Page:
Do you own a business?
Are you ready to cash in, sell your company to a big corporate entity, and retire?
Sounds great, but what is your business really worth? Who will buy it? What are the next steps?
I have spent years buying, selling, and valuing businesses as a consultant, running in-house M&A, and as a business leader.
My first job after graduating from business school was working for a Big 6 accounting firm in the financial advisory consulting group providing business valuation.
Let’s spend some time discussing not just how to value a business, but some of the other criteria that will impact your decision to sell.
I Want to Sell My Business
For those that are not familiar, business valuation entails analyzing a company and determining a fair market value. You typically use multiple approaches including applying a market multiple to the free cash flow, estimating the cost to recreate the business, and applying the discounted cash flow (DCF) approach.
In most of my experience, the DCF approach is typically the highest weighted of the three. You can argue that DCF is the most accurate as it takes into account not just current cash flow from the business, but the timing of future projected cash flows, and the risk of generating those future cash flows, which is what a buyer is acquiring.
The mechanics of calculating the DCF of a business are relatively simple. The first step is to prepare a projection of the annual cash flows expected from the business over a specific period (often 5 years). Next you discount the annual cash flows using an appropriate weighted average cost of capital (WACC). And lastly, you calculate an appropriate terminal value and discount that value using the WACC. The sum of the discounted annual cash flows and discounted terminal value equals the current enterprise value of the business.
Pretty simple in theory, but there is much more that goes into determining these inputs, and that is why it’s a good idea to hire an expert if you don’t have much experience in this area. But that will work for our discussion.
Should I Sell My Business or Keep It?
Up to this point, everything is academic. You can use different approaches to calculate a supportable valuation, but in the end, the true value is what someone is willing to pay for the business.
When I left consulting and began running M&A for a private company, this became clear. Just because my DCF indicated a business was worth X, didn’t mean the owner was going to sell for X. Especially with a closely held business, the owner’s expectation of value is typically greater than a corporate buyer’s. A closely held business has nearly as much standing as another child to the owner. And they won’t just sell their baby to just anyone.
In my experience,
“Most successful businesses only sell when they are in trouble, when they want to retire, or when they get stupid money.”
To understand why this is the case, let’s start with the economics and look at an example of a small business that generates $1 million in sales and generates $200,000 in profit.
Most small businesses allow for the owner to deduct certain expenses that are used for both personal and business (cell phones, travel, etc.). This is a perk that goes away if you sell the business.
And although nice to have, those deductions are small in comparison to the cash flow generated by the business.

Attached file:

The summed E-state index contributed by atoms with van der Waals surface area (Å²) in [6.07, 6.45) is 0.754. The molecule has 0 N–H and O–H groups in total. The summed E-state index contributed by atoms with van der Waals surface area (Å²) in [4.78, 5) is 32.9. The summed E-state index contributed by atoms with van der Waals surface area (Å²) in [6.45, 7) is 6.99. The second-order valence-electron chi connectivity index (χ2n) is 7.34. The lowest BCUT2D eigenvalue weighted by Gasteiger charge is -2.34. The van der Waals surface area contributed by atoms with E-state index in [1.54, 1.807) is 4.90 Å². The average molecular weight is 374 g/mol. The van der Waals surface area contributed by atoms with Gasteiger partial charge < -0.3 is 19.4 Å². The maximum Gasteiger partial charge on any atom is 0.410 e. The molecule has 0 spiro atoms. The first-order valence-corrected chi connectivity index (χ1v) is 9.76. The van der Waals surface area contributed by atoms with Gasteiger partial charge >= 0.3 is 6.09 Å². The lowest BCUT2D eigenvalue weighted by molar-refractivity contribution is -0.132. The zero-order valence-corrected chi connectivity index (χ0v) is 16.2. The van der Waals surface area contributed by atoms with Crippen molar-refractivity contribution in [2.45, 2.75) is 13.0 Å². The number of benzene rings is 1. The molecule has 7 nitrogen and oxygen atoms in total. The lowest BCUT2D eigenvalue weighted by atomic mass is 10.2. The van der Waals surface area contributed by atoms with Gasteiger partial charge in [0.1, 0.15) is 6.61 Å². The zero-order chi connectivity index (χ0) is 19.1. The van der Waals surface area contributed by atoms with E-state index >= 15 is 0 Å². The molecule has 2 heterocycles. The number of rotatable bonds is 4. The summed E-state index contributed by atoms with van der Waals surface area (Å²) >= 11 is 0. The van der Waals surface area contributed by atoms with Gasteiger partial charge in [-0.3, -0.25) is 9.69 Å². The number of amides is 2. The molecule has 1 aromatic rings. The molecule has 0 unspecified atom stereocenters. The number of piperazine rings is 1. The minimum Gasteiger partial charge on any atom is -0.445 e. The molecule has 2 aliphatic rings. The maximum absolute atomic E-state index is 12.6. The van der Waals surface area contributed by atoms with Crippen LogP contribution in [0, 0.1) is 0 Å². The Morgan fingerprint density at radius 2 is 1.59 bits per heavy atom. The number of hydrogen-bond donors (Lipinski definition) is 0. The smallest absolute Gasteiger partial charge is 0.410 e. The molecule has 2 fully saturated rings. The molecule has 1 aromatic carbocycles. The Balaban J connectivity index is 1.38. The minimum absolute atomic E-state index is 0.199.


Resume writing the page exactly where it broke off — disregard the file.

Most small businesses will sell for 4 to 6 times annual cash flow. In this case, the business in question would sell for $800,000 to $1.2 million. In the best case, even if we exclude any taxes that might be owed on the sale, assume the seller now has $1.2 million to invest. Now let’s say the seller can find an investment paying out a 6% yield. Not bad in this market where the 10 year treasury is at 2.18%.
So our seller has gone from making $200,000 per year plus being able to deduct some of his personal expenses to now making $72,000 per year.
But what about the after-tax impact? Aren’t taxes less on a financial investment as compared to a small business?
As a small business owner, let’s say the seller was paying full self-employment taxes of 15% plus another 30% in federal income taxes. He was left with $119,000 after tax.
After the sale, his investment earnings are no longer subject to self-employment taxes and he is now only paying 15% federal taxes on the investment earnings. His after-tax earnings are now $61,200.
It is true that our seller has monetized his equity in the business, but most small businesses aren’t valuable enough to allow the owner to cash out and retire. As such, now he must find an additional $57,800 in after-tax income. And this often means going to work for the company you sold your business to.
Should I Sell My Business or Not?
Sure as an employee, the seller no longer has to worry about making payroll and managing every aspect of the business as he did as an owner. But now he has a boss. And having a boss after years of not having a boss can be a difficult transition.
To give you perspective, when I was running physician practice acquisitions, we might see 1 out of every 20 transactions result in an owner becoming an employee and staying with the company for more than two years.
So unless an owner has adequate assets to retire, is ready to scale back their spending, or is ready to enter the workforce, it can be difficult for them to see the value in selling their business.
An owner can be convinced to sell if there is a real threat to their survival – i.e., opening a store next door. I have also seen owners mismanage their business so bad that they didn’t have a choice but to sell – i.e., failing to pay payroll taxes for five years.
As a corporate buyer (and not willing to overpay), those were two scenarios that I looked for when trying to buy a company, otherwise it was difficult to close a deal.
If you own a business I would love to hear your thoughts on what might motivate you to sell it.